Bollywood has been known to remake music and pass it off as inspiration or coincidence. Many music directors have talked about the music that got distorted in the process of remaking, but were ignored. However, the release of Masakali 2.0 stirred unrest in the Indian audience. People had a soft spot for the original Masakali, and appreciated the effort that went into it. Remake This resulted in people talking about re-make culture all over again.
“As we all know, good artists copy; great artists, coincidence” –Kanan Gill, 2016
Expressing your creativity, to try out new things, to try and make something better is one reason to re-make music, but there is another logic Remake behind re-making music, and a smart one at that. So let’s take for example, a hypothetical re-make for a popular song that everybody loves, Tum Se Hi for instance. If tomorrow, T-series decides to re-make the song, it will attract attention from the masses and regardless of whether it’s positive or not, it will still be humungous publicity. When the song comes out, people will listen to it just to assess it compared to the original song. It will get shared and re-shared, streamed everywhere. People will not only listen to the new song, to talk about how good/bad it is, but also the original song for comparison’s sake. This will bring the label royalties from both versions Remake of the song. Now monetary reasons might not be why most songs are made again, but the advantages are unmissable.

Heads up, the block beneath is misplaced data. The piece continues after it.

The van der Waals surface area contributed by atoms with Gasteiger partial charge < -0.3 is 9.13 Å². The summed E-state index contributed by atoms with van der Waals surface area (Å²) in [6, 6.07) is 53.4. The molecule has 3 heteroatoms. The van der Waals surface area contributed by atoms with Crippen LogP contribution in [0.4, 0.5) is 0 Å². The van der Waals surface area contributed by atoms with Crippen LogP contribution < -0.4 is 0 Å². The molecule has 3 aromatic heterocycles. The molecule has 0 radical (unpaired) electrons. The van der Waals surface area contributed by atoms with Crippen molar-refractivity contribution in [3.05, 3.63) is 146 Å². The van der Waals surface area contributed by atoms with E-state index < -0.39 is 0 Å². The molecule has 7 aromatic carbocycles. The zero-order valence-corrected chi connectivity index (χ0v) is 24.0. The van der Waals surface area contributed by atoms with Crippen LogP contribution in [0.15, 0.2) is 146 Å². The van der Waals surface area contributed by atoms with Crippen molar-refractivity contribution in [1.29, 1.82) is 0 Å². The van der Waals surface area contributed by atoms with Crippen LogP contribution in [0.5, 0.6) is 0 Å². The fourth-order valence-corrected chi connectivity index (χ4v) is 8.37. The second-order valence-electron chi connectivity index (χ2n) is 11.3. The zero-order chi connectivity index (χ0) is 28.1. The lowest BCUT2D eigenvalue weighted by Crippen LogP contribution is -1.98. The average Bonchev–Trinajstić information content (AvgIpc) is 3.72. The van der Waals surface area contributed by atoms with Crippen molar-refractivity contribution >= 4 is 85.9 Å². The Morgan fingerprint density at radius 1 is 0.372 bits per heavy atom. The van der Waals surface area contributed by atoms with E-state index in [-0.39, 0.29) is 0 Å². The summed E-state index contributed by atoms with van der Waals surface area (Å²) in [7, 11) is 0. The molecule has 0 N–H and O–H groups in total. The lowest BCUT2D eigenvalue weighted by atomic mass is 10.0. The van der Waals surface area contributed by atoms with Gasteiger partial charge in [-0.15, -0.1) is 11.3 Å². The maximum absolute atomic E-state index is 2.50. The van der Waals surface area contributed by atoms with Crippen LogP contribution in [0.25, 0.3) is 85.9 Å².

We cannot ignore the humungous amount of effort that goes into making an original song, nor can we belittle the ‘creativity’ that goes into remaking one. All We can say for sure, is that I swear to god if they remake Sham (Amit Trivedi) and mess it up, there will be a rebellion.